As I sawed off the wings of an angel and approached the next dungeon in Darksiders Warmastered Edition, floods of memories from games like the first God of War and The Legend of Zelda: Ocarina of Time came rushing back. Darksiders has its own flavor, sure, but its ability to borrow mechanics from popular games before it makes it a greatest hits of popular game mechanics. Darksiders does lack an overall cohesiveness with how many ideas it throws at you, but its story and puzzles still shine six years later.

Back to work.

In Darksiders, you play as War, one of the four horsemen of the apocalypse and enforcers tasked with keeping balance between the kingdoms. After being summoned into the war between heaven, hell, and mankind far too early and thus breaking the sacred rules – or something like that – War is saved from death by the group that maintains balance between heaven and hell called the Charred Council. War believes he was framed into prematurely starting the final war between the three kingdoms, and the council agrees to let him find those responsible, but forces him to lose all his power and have a being known as the Watcher attached to him with the ability to kill War if he strays from his mission.

While the story seems a little too grandeur for its own good, it’s held up by fantastic voice acting performances that really help sell the apocalyptic world that Darksiders is throwing at you. Mark Hamill stands out as the Watcher, even if it’s just a shade or two away from his iconic Joker voice. With how serious Darksiders takes itself, the performances could easily be over the top or cheesy, but almost every character is gracefully performed and makes you give a damn about what unfolds. The world that’s painted is fascinating, and the lore that’s created gels really well right after the underwhelming first level.

Think of Darksiders’ combat as a love child between God of War and Devil May Cry. War is equipped with his sword, named chaoseater, a scythe, and various other weapons to dismantle the armies of heaven and hell. War can hack and slash his enemies, getting their health low enough to trigger an instant kill attack. The combat may be borrowed from two games with great combat, but it never reaches the satisfaction or complexity featured in the either. There isn’t a smooth way to chain combos together, and locking on to an enemy is jarring and is less useful than you would think, sans boss battles. On the surface, it’s fun combat, but once you try and be more advanced, it feels like the game is working against you.

Combat mostly works well, but it isn’t as smooth as it needs to be.

Early on, War comes into contact with a demon named Vulgrim, who sells powerups and weapons in return for the souls of those War has vanquished. Vulgrim can make your health bigger, add more slots to War’s wraith bar so he can transform into a giant fire demon, and teach new kinds of attacks for War’s arsenal, among other things. It’s a very old-school kind of upgrade system, but it’s a welcome call back. Running around with thousands of souls and finding a Vulgrim shop is one of the most child-on-Christmas kinds of moments with the eagerness to make War powerful, again.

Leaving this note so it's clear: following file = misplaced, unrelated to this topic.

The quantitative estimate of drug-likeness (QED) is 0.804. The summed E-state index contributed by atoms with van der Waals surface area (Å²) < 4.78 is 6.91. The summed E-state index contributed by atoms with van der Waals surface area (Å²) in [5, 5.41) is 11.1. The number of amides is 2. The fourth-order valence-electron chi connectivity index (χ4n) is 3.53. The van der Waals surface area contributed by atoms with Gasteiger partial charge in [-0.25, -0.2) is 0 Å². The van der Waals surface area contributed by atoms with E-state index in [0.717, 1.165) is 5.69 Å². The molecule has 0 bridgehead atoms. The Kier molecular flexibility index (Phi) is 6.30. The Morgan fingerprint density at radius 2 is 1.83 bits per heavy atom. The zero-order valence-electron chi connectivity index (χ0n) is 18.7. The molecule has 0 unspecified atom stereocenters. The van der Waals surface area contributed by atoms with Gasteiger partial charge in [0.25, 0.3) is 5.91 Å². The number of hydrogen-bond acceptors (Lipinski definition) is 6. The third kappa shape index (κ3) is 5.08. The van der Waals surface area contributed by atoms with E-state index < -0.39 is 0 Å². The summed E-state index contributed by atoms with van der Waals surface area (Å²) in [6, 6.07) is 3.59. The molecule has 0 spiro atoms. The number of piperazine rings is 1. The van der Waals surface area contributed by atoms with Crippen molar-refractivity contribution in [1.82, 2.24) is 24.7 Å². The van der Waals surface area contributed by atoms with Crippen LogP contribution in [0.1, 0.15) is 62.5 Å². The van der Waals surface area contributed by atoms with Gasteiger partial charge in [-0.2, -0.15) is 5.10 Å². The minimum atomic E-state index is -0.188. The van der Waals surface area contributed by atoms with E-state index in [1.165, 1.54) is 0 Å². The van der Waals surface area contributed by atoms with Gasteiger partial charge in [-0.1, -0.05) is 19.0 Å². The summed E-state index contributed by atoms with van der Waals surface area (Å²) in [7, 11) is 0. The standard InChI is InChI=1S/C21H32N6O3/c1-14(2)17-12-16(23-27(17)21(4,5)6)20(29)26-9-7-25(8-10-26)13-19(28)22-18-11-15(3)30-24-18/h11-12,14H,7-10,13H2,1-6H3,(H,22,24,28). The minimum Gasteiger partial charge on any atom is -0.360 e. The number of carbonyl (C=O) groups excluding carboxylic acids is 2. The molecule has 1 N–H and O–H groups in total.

The real gem of Darksiders is its dungeon puzzles and exploration. Taking a page right out of Zelda’s book, you’ll have to find keys to unlock areas, get cool new weapons, and use powers to solve simple, fun puzzles along the way. Just like Zelda, the new weapon or item you receive is heavily relied on in the dungeon so you can learn its uses from opening up secret areas to exposing a weakness on a boss. Dungeon design is simple, but it’s challenging enough to keep your interest while simple enough so it doesn’t make you want to throw your control and look a wiki guide in utter defeat. I often found myself getting upset that the puzzles would be interrupted by the inferior combat, but luckily it’s divided and paced well, for the most part.

Besides the puzzles and combat, there are some out of place segments like a rail shooter on a griffin and some third person shooting elements thrown here and there. Not only do these feel random, they ruin the pace when they rear their ugly heads. The first griffin segment was a head-scratcher, and one that lasted far too long. The third person shooting comes from weapons that can be picked up, but aiming feels off and stiff.

Vulgrim will help you become more powerful – if you have enough souls.

The original release of Darksiders came out in 2010, and the difference, at least on consoles (this review was played on a PS4) is instantly noticeable. Darksiders was never a visually demanding game – hell, it wasn’t a great looking game in 2010 – but it’s silky smooth framerate, which is almost always at 60 fps, and few drops in performance make it a necessary update and must have for those who played it six years ago. And if you have never picked this up, it’s only 20 bucks – go pick it up.

Darksiders doesn’t do anything particularly better than the games it heavily borrows from, but it does do many things well. Where it does falter may be off-putting, but for everything Darksiders gets wrong, it does twice as much right. Any fans of the games that influenced Darksiders will feel right at home – just don’t expect it to replace those experiences.

This review is based on a review copy of the PlayStation 4 version of Darksiders Warmastered Edition by KAIKO and Vigil Games. Review copy provided by THQ Nordic.

To Hell and Back | Darksiders Warmastered Edition Review
  • Fun puzzles
  • Engaging lore and voice acting
  • Consistent FPS
  • Hit-and-miss combat
  • Lacks overall cohesiveness
7.5Overall Score
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About The Author

Josh is a Senior Editor for New Gamer Nation. He'd love to chat with you about games on Twitter.